Refinancing not for everyone

Refinancing not for everyone

CHICAGOIf you have a credit score of 620 or less, you will not qualify for anything. Watching the hype and listening to the politicians is not the same as talking to your real mortgage broker when it comes to re-financing a mortgage. With all the money floating around to different banks, it would appear that money is easily available for re-financing and buying the next house. Guess again.
What piece of the Stimulus package are you thinking you are going to get to help your financial situation? The only “Stimulus Package” that you might qualify for in our recovery mode is to re-finance your mortgage. You better take advantage of it, if you can.
Check your credit
Credit score is 620 or less? You should have figured that maxing out your credit cards and taking out some second mortgages to get that must-have BMW would catch up to you – it has.
In talking to a long-time source and mortgage banker, Larry Goldberg, who is Branch Manager at Home Savings of America in Huntley, Illinois, I was surprised to see what was available to the people who have a house with the following background that I would think would be typical for the “average” borrower:

  • Pays mortgage on time
  • Is not over-extended
  • No second mortgage

Goldberg, who processes applications nationally, said that some types of mortgages that you could have gotten a year or two ago are not even available. He was not too enthusiastic about any special program for the average mortgage holder. He also pointed out the fact that many who got into mortgages several years ago, qualified because they were in a higher-paying job.
Plus, the criteria to qualify for a mortgage have really tightened up. He said the only people getting the “good rates that you see advertised” are those that have a credit score of 740 or better.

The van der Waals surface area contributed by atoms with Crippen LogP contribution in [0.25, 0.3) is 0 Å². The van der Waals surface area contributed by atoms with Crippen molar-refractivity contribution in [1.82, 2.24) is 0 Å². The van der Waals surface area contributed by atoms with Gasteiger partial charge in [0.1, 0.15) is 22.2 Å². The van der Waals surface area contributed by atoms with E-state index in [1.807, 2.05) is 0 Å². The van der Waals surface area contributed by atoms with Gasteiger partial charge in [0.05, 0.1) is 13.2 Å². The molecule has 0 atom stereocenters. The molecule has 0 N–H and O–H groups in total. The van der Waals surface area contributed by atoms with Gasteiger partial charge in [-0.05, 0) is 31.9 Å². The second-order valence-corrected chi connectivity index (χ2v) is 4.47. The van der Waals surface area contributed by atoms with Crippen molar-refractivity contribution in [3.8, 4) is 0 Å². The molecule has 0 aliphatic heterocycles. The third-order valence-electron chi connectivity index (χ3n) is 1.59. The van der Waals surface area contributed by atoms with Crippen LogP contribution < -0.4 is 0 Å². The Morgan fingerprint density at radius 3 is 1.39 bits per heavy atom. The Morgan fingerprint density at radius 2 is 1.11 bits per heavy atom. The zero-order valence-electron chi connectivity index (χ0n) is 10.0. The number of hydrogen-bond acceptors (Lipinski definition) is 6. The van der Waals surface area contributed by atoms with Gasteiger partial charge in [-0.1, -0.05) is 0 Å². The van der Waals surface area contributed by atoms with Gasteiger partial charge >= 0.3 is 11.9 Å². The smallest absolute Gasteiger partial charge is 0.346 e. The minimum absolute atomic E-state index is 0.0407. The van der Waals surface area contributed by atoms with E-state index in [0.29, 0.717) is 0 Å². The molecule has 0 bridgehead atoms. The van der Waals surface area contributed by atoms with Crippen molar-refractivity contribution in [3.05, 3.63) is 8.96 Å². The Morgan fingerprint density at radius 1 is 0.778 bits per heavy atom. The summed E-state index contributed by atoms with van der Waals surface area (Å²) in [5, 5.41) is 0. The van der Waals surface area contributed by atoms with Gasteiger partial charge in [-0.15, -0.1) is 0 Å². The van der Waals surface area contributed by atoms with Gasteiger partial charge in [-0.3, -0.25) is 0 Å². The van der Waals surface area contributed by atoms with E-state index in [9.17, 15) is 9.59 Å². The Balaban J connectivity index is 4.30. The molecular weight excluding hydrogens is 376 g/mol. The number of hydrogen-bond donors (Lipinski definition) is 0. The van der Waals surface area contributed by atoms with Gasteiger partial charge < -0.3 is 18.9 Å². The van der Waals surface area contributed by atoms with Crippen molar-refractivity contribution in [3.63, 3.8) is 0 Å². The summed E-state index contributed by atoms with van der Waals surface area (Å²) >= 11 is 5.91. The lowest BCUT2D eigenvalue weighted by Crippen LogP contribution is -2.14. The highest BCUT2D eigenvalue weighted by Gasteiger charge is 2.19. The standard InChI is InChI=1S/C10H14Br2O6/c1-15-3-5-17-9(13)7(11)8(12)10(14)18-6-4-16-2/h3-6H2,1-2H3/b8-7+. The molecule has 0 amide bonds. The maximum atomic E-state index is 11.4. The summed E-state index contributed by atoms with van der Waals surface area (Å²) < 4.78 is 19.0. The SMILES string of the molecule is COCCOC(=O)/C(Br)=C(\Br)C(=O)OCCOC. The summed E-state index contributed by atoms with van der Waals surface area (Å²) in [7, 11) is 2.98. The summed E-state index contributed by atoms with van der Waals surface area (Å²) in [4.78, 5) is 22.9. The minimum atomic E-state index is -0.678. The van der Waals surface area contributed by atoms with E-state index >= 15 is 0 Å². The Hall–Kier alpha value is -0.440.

Besides credit scores, other underwriting factors can add on fees or push you up into higher rates for a mortgage. Depending on what state you live in, this will make a difference in what type of “Risk Factor” fee is attached onto the upfront fees. Illinois is sort of in the middle of risk, so its fee is not the highest.
What if you got a mortgage based on a salary of $90,000, but now you are underemployed and only make $45,000? Chances are, you are stuck in the mortgage that you negotiated several years ago because now you do not qualify as your income is severely lower. I know many people in that category.
So much for the vast majority trying to scrape by who did not over-extend themselves.
There does not seem to be a “help package” for anyone keeping up, even though they could be stretched very thin and need relief.
Midnight madness – let’s make a deal
Of course all the real estate experts on after midnight are telling you how to buy foreclosures and how now is the time to buy properties with no money down to make all those killer super-deals, but the reality is “Cash is King”.
Many foreclosures and those about to be foreclosed on have a “cash only” stipulation tied on to them. No bank is going to give away a $600,000 house for $1,300. If you see that on TV, you must be watching the Fantasy Channel because no banker is named Monty Hall.
Maybe foreclosures were a hot commodity when there weren’t so many on the market but now, there are a lot more foreclosures than “qualified buyers”. Goldberg claimed that one out of every ten houses are in foreclosure. There are also less qualified buyers out there.
What is a qualified buyer? You may think you are one but in today’s market? Guess again.
You can get financing if…
Your credit score is high. How high? Try 740 or more. That is a pretty high credit score and many people are not close. If you do not have that good a score, be prepared to pay points or extra fees on the loan. Some banks don’t even want to bother with you.